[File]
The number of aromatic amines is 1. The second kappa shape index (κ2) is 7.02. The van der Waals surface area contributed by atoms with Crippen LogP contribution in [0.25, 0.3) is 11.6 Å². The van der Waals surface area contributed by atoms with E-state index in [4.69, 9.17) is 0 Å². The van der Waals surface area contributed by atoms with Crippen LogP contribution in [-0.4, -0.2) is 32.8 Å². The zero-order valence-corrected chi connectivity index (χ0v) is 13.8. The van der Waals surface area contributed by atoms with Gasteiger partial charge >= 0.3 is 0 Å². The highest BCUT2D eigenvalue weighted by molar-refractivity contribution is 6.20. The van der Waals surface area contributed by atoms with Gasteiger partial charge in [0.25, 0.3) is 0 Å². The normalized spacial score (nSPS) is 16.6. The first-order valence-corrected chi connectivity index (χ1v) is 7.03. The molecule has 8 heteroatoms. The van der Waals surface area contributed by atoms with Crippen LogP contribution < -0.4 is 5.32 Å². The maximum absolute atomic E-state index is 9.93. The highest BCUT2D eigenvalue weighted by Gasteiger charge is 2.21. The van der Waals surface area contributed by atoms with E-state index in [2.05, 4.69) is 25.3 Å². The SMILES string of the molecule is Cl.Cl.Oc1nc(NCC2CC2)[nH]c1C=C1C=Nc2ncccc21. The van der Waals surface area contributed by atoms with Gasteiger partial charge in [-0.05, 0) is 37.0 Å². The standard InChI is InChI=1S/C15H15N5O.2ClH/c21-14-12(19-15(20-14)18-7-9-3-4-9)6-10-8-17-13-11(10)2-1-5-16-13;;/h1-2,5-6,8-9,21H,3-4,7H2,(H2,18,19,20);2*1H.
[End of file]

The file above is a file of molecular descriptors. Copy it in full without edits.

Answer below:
The number of aromatic amines is 1. The second kappa shape index (κ2) is 7.02. The van der Waals surface area contributed by atoms with Crippen LogP contribution in [0.25, 0.3) is 11.6 Å². The van der Waals surface area contributed by atoms with E-state index in [4.69, 9.17) is 0 Å². The van der Waals surface area contributed by atoms with Crippen LogP contribution in [-0.4, -0.2) is 32.8 Å². The zero-order valence-corrected chi connectivity index (χ0v) is 13.8. The van der Waals surface area contributed by atoms with Gasteiger partial charge >= 0.3 is 0 Å². The highest BCUT2D eigenvalue weighted by molar-refractivity contribution is 6.20. The van der Waals surface area contributed by atoms with Gasteiger partial charge in [0.25, 0.3) is 0 Å². The normalized spacial score (nSPS) is 16.6. The first-order valence-corrected chi connectivity index (χ1v) is 7.03. The molecule has 8 heteroatoms. The van der Waals surface area contributed by atoms with Crippen LogP contribution < -0.4 is 5.32 Å². The maximum absolute atomic E-state index is 9.93. The highest BCUT2D eigenvalue weighted by Gasteiger charge is 2.21. The van der Waals surface area contributed by atoms with E-state index in [2.05, 4.69) is 25.3 Å². The SMILES string of the molecule is Cl.Cl.Oc1nc(NCC2CC2)[nH]c1C=C1C=Nc2ncccc21. The van der Waals surface area contributed by atoms with Gasteiger partial charge in [-0.05, 0) is 37.0 Å². The standard InChI is InChI=1S/C15H15N5O.2ClH/c21-14-12(19-15(20-14)18-7-9-3-4-9)6-10-8-17-13-11(10)2-1-5-16-13;;/h1-2,5-6,8-9,21H,3-4,7H2,(H2,18,19,20);2*1H.